Robert H. Smith death editorial—and the need for the Washington Post to tell the whole story

image image Robert H. Smith, philanthropist and Crystal City developer, gets another paean today from the Washington Post—this time an editorial, which follows an obituary of more than 1,100 words.

The Post appropriately notes Smith’s donations of “hundreds of millions of dollars to universities, the arts, historic sites and civic activities.”

Given his significance, then, perhaps the newspaper’s business desk could treat him as a flesh-and-blood human and also do a balanced retrospective on his business career. The article could include at least brief mentions of the Skyline high-rise collapse and Sen. Abraham Ribicoff’s hidden and apparently illegal stake in a Smith building occupied by the CIA (right photo). Such a business post mortem could still be overwhelmingly positive—I myself believe in cutting the dead some slack.

But with all due respect to Robert Smith’s memory, the Post should not repeat the omissions of the obit and editorial and leave out facts as public as the Skyline collapse (a rumble heard for miles, 14 workers dead and lawsuits).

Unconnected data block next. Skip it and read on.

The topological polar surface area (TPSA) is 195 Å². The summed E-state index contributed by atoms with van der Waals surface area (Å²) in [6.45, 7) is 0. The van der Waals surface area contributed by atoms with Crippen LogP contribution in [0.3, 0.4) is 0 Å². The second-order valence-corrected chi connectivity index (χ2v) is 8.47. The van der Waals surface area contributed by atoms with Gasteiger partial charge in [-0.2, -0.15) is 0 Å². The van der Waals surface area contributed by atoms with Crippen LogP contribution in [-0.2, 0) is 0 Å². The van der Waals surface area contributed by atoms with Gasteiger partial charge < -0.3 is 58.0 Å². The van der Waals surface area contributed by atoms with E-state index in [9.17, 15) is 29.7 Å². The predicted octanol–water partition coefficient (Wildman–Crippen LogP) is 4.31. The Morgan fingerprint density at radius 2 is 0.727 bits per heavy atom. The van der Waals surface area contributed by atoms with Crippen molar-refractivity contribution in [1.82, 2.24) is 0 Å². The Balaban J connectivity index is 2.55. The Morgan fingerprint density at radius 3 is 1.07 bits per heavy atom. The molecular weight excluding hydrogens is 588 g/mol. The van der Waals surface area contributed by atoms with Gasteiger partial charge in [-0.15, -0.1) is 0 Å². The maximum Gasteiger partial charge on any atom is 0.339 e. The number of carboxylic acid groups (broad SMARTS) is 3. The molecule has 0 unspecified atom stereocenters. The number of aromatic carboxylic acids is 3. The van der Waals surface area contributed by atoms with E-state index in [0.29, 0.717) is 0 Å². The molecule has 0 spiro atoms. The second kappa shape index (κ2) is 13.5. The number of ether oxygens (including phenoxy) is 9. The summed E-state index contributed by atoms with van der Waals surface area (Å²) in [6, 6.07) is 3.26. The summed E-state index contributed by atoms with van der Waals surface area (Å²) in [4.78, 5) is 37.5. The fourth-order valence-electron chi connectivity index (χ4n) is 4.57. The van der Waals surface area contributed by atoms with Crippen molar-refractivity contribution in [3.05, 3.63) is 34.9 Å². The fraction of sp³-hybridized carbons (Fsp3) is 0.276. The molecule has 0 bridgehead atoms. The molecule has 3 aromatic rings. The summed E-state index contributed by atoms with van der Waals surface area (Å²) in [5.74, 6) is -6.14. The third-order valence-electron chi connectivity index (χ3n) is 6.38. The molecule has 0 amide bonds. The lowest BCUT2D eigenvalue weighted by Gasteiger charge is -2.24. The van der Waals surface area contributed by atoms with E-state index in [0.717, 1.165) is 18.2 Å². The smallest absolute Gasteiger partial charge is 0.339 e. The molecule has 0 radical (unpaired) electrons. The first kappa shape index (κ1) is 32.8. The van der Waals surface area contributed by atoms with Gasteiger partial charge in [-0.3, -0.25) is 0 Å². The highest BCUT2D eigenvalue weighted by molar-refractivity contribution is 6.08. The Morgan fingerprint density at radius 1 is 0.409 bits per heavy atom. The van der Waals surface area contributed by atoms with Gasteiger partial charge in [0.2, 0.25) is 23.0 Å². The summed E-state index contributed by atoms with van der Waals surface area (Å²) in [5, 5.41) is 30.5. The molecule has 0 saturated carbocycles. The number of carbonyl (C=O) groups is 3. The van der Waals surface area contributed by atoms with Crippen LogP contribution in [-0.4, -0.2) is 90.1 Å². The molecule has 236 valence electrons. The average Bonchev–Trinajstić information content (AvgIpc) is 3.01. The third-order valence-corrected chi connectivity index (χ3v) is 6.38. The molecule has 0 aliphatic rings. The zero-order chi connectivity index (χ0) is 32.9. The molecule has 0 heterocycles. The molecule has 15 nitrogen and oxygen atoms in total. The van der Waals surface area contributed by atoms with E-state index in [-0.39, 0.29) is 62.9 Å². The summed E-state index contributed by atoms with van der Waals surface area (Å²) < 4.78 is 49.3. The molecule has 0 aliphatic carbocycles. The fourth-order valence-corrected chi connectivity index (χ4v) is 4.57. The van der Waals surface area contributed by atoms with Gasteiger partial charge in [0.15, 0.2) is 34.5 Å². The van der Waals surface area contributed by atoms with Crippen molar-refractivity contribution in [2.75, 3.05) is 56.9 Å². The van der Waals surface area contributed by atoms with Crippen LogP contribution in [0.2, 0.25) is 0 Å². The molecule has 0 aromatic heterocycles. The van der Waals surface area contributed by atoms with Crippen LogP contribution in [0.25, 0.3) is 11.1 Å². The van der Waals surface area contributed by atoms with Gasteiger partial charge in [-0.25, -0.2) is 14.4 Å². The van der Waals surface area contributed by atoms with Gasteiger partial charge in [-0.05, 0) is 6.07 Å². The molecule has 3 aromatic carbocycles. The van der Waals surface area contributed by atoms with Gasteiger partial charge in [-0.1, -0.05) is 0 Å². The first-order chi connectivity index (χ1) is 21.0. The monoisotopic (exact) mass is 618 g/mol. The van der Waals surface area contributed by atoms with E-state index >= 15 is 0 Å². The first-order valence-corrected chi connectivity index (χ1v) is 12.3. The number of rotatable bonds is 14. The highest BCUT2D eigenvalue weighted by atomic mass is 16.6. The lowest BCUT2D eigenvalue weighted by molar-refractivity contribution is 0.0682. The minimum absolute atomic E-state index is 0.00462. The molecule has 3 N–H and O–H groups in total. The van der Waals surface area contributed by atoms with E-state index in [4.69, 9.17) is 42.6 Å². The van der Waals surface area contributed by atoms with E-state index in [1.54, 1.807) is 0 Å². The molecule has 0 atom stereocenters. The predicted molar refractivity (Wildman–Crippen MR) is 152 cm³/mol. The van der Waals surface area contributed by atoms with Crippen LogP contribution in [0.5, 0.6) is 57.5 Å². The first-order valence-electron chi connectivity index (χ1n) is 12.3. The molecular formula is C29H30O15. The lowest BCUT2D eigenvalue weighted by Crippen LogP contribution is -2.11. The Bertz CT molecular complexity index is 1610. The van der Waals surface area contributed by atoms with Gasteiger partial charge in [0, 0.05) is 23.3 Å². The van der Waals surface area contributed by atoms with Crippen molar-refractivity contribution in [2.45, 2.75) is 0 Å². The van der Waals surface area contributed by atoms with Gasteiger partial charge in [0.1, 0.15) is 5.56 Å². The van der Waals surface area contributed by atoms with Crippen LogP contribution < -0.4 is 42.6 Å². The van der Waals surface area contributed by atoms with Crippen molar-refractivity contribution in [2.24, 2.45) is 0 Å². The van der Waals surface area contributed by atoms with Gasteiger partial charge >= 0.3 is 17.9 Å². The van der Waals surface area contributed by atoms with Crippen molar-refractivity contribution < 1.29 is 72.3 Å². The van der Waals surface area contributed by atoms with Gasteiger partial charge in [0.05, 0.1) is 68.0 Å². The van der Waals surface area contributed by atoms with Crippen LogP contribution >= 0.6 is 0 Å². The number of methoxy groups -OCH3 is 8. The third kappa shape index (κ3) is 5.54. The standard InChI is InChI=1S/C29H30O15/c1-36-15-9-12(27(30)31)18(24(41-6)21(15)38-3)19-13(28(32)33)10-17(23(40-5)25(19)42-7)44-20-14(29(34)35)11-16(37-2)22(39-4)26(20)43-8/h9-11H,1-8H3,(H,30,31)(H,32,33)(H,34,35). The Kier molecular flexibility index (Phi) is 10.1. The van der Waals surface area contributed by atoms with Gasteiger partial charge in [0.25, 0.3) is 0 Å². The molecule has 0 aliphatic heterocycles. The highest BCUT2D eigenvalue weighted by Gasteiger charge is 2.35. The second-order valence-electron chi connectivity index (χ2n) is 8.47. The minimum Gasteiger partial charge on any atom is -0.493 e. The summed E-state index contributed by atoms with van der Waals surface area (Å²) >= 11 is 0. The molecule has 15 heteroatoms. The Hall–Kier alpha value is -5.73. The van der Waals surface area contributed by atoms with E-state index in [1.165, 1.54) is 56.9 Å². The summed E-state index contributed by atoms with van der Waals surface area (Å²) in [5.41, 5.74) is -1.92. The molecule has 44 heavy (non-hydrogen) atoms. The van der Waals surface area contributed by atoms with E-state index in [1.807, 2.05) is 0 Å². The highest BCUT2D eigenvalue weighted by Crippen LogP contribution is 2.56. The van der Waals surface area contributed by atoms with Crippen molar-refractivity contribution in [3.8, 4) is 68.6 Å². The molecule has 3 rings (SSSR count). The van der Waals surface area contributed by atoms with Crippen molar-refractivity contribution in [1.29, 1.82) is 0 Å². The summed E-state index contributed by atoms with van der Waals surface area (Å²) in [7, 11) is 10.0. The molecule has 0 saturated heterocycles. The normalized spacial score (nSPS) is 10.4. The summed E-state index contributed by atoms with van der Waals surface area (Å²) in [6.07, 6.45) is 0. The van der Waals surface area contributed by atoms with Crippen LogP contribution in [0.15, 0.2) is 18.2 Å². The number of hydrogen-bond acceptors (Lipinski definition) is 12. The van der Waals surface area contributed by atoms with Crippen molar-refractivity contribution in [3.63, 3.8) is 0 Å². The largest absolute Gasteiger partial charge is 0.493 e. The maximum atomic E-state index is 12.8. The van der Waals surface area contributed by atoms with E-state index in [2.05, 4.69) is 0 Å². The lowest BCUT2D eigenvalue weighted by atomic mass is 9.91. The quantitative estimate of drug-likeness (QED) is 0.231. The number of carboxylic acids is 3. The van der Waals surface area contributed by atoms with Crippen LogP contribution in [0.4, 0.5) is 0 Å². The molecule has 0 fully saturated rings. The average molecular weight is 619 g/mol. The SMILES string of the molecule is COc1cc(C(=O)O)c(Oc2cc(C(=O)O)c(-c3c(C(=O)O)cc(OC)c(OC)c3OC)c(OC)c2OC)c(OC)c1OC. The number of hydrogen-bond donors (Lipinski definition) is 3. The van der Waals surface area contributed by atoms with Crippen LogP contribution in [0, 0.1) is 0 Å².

Consider, too, the journalistic significance of the hidden investment, another AWOL fact now—just as it was missing from the Post in the 1975 despite a report on the NBC Nightly News.

Might Ribicoff-style situations have helped explain the many millions that Smith collected off the federal office leasing program? The well-regarded senator—who sat on a committee overseeing the General Services Administration, the government’s real estate agency—denied having had any conflict of interest before I revealed the CIA-related one, via Connecticut papers. No proven quid pro quo. But can’t the Post just report the facts from the record and let readers decide for themselves? A thoughtful retrospective would be a nice, graceful way to get facts out after three decades while weighing them against Smith’s career as a whole.

Related: Robert H. Smith dead: Son of the builder who helped inspired the Solomon character, Nothing on Skyline or illegal Ribicoff investment and When you die, how many people will sign your page? Six for Robert Smith so far.

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David Rothman

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